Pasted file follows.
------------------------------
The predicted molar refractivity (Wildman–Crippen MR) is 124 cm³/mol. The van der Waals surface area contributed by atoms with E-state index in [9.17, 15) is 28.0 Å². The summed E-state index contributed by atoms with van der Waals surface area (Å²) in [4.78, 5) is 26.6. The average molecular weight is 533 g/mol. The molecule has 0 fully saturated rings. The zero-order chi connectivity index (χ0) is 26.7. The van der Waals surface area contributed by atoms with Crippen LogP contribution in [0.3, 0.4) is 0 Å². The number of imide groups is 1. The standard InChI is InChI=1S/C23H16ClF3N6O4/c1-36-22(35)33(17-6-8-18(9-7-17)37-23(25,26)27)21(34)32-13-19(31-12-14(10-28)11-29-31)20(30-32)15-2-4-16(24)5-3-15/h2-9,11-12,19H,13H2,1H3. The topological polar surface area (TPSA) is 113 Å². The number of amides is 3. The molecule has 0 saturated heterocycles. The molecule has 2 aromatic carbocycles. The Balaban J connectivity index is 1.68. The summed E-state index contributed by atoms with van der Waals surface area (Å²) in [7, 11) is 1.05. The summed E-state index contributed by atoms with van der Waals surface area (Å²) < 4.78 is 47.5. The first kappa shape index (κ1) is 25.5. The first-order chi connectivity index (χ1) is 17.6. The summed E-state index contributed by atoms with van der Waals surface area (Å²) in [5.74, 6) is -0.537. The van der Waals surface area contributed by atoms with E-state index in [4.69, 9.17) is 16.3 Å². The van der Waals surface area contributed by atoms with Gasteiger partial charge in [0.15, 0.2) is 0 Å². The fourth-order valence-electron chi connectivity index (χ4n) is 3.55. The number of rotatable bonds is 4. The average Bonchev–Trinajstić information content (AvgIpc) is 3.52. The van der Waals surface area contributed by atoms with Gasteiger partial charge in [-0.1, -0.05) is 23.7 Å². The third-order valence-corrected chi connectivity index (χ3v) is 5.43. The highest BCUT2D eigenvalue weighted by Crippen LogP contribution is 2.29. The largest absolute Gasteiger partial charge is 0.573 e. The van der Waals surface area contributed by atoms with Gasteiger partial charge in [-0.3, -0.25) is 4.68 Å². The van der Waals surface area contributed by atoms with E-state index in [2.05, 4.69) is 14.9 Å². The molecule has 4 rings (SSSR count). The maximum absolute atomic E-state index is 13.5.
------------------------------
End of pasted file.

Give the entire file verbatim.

The predicted molar refractivity (Wildman–Crippen MR) is 124 cm³/mol. The van der Waals surface area contributed by atoms with E-state index in [9.17, 15) is 28.0 Å². The summed E-state index contributed by atoms with van der Waals surface area (Å²) in [4.78, 5) is 26.6. The average molecular weight is 533 g/mol. The molecule has 0 fully saturated rings. The zero-order chi connectivity index (χ0) is 26.7. The van der Waals surface area contributed by atoms with Crippen LogP contribution in [0.3, 0.4) is 0 Å². The number of imide groups is 1. The standard InChI is InChI=1S/C23H16ClF3N6O4/c1-36-22(35)33(17-6-8-18(9-7-17)37-23(25,26)27)21(34)32-13-19(31-12-14(10-28)11-29-31)20(30-32)15-2-4-16(24)5-3-15/h2-9,11-12,19H,13H2,1H3. The topological polar surface area (TPSA) is 113 Å². The number of amides is 3. The molecule has 0 saturated heterocycles. The molecule has 2 aromatic carbocycles. The Balaban J connectivity index is 1.68. The summed E-state index contributed by atoms with van der Waals surface area (Å²) in [7, 11) is 1.05. The summed E-state index contributed by atoms with van der Waals surface area (Å²) < 4.78 is 47.5. The first kappa shape index (κ1) is 25.5. The first-order chi connectivity index (χ1) is 17.6. The summed E-state index contributed by atoms with van der Waals surface area (Å²) in [5.74, 6) is -0.537. The van der Waals surface area contributed by atoms with E-state index in [4.69, 9.17) is 16.3 Å². The van der Waals surface area contributed by atoms with Gasteiger partial charge in [0.15, 0.2) is 0 Å². The fourth-order valence-electron chi connectivity index (χ4n) is 3.55. The number of rotatable bonds is 4. The average Bonchev–Trinajstić information content (AvgIpc) is 3.52. The van der Waals surface area contributed by atoms with Gasteiger partial charge in [-0.1, -0.05) is 23.7 Å². The third-order valence-corrected chi connectivity index (χ3v) is 5.43. The highest BCUT2D eigenvalue weighted by Crippen LogP contribution is 2.29. The largest absolute Gasteiger partial charge is 0.573 e. The van der Waals surface area contributed by atoms with Gasteiger partial charge in [-0.3, -0.25) is 4.68 Å². The van der Waals surface area contributed by atoms with E-state index in [2.05, 4.69) is 14.9 Å². The molecule has 4 rings (SSSR count). The maximum absolute atomic E-state index is 13.5.